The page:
Bottom Line
If you borrow a page from world history, you will notice that continent-spanning empires simply do not last. Many military leaders have built amazing empires in less than a lifetime, but nobody has been able to hold them. Simply put, maintaining an empire requires massive resources and organizational abilities, and to grow it further is a monumental challenge.

It may be the case that Microsoft is beyond help at this point. After all, IBM was the company that transitioned the world from the pre-computer way of doing business to mainframes. Microsoft transitioned the world from mainframes to PCs. Now it appears that other companies will pick up the legacy and transition the world to the post-PC era. But just as Microsoft's rise left little room for IBM to grow in its traditional businesses, so too is the rise of the post-PC leader likely to leave Microsoft as a legacy company. (For more, see The Successful Investment Journey.)

Use the Investopedia Stock Simulator to trade the stocks mentioned in this stock analysis, risk free!

Related Articles
  1. Stock Analysis

    Fortinet: A Great Play on Cybersecurity

    Discover how a healthy product mix, large-business deal growth and the boom of the cybersecurity industry are all driving Fortinet profits.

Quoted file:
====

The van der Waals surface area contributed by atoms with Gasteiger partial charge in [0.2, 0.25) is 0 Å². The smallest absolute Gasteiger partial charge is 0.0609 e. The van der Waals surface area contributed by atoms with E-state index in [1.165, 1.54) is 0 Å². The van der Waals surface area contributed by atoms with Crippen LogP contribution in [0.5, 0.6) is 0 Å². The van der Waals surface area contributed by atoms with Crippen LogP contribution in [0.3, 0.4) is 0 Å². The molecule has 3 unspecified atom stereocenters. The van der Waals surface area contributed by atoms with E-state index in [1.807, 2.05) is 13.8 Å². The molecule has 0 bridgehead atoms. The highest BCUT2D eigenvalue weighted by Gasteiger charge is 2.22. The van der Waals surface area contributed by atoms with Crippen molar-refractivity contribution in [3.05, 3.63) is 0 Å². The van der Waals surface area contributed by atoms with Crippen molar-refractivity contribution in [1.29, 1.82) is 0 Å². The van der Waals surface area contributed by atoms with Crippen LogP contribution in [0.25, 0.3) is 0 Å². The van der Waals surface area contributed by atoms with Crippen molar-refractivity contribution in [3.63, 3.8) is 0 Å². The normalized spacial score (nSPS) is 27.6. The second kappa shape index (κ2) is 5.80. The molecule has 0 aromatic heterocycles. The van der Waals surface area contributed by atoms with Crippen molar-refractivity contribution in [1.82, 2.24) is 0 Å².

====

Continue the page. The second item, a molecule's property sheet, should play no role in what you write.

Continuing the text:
2. Stock Analysis

    2 Catalysts Driving Intrexon to All-Time Highs

    Examine some of the main reasons for Intrexon stock tripling in price between 2014 and 2015, and consider the company's future prospects.
  3. Stock Analysis

    Net Neutrality: Pros and Cons

    The fight over net neutrality has become an amazing spectacle. But at its core, it's yet another skirmish in cable television's war to remain relevant.
  4. Charts & Patterns

    Understand How Square Works before the IPO

    Square is reported to have filed for an IPO. For interested investors wondering how the company makes money, Investopedia takes a look at its business.
  5. Technical Indicators

    4 Ways to Find a Penny Stock Worth Millions

    Thinking of trading in risky penny stocks? Use this checklist to find bargains, not scams.
  6. Professionals

    Chinese Slowdown Affects Iron Ore Market

    The Chinese economy's ongoing slowdown is having a major impact on iron ore demand.
  7. Investing Basics

    Why do Debt to Equity Ratios Vary From Industry to Industry?

    Obtain a better understanding of the debt/equity ratio, and learn why this fundamental financial metric varies significantly between industries.
  8. Personal Finance

    A Day in the Life of an Equity Research Analyst

    What does an equity research analyst do on an everyday basis?
  9. Mutual Funds & ETFs

    ETF Analysis: PowerShares S&P 500 Downside Hedged